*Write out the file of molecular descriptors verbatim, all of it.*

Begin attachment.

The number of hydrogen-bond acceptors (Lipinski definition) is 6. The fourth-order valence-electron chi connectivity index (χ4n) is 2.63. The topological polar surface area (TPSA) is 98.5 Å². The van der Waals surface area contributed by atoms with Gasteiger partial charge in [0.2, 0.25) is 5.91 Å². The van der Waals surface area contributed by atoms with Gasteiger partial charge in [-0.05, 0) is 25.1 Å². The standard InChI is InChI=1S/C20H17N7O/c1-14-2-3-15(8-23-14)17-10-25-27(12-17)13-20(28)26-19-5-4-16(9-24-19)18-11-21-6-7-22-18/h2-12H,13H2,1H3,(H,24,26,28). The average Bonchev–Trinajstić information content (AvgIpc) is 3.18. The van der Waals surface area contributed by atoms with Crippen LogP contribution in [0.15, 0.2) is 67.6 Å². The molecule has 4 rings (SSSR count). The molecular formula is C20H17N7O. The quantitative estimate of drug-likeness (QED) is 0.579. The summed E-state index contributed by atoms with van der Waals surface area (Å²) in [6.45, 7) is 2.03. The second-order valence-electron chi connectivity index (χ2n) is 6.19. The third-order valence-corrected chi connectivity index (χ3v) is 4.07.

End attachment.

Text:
The number of hydrogen-bond acceptors (Lipinski definition) is 6. The fourth-order valence-electron chi connectivity index (χ4n) is 2.63. The topological polar surface area (TPSA) is 98.5 Å². The van der Waals surface area contributed by atoms with Gasteiger partial charge in [0.2, 0.25) is 5.91 Å². The van der Waals surface area contributed by atoms with Gasteiger partial charge in [-0.05, 0) is 25.1 Å². The standard InChI is InChI=1S/C20H17N7O/c1-14-2-3-15(8-23-14)17-10-25-27(12-17)13-20(28)26-19-5-4-16(9-24-19)18-11-21-6-7-22-18/h2-12H,13H2,1H3,(H,24,26,28). The average Bonchev–Trinajstić information content (AvgIpc) is 3.18. The van der Waals surface area contributed by atoms with Crippen LogP contribution in [0.15, 0.2) is 67.6 Å². The molecule has 4 rings (SSSR count). The molecular formula is C20H17N7O. The quantitative estimate of drug-likeness (QED) is 0.579. The summed E-state index contributed by atoms with van der Waals surface area (Å²) in [6.45, 7) is 2.03. The second-order valence-electron chi connectivity index (χ2n) is 6.19. The third-order valence-corrected chi connectivity index (χ3v) is 4.07.